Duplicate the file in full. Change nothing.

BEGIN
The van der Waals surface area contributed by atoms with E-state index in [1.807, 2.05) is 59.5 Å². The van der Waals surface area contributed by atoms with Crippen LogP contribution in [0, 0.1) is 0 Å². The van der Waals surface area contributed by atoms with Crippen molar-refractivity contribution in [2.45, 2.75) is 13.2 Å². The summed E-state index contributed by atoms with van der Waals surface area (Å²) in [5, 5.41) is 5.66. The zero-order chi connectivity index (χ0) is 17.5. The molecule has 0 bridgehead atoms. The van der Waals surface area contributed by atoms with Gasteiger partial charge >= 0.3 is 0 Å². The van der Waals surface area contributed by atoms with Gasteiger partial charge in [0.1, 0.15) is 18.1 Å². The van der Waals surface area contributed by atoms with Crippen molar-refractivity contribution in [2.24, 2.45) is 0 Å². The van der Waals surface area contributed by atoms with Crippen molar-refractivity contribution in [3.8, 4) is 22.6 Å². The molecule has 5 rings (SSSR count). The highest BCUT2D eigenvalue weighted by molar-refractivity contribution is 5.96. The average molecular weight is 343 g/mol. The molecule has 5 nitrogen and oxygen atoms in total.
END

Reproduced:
The van der Waals surface area contributed by atoms with E-state index in [1.807, 2.05) is 59.5 Å². The van der Waals surface area contributed by atoms with Crippen LogP contribution in [0, 0.1) is 0 Å². The van der Waals surface area contributed by atoms with Crippen molar-refractivity contribution in [2.45, 2.75) is 13.2 Å². The summed E-state index contributed by atoms with van der Waals surface area (Å²) in [5, 5.41) is 5.66. The zero-order chi connectivity index (χ0) is 17.5. The molecule has 0 bridgehead atoms. The van der Waals surface area contributed by atoms with Gasteiger partial charge >= 0.3 is 0 Å². The van der Waals surface area contributed by atoms with Gasteiger partial charge in [0.1, 0.15) is 18.1 Å². The van der Waals surface area contributed by atoms with Crippen molar-refractivity contribution in [2.24, 2.45) is 0 Å². The van der Waals surface area contributed by atoms with Crippen molar-refractivity contribution in [3.8, 4) is 22.6 Å². The molecule has 5 rings (SSSR count). The highest BCUT2D eigenvalue weighted by molar-refractivity contribution is 5.96. The average molecular weight is 343 g/mol. The molecule has 5 nitrogen and oxygen atoms in total.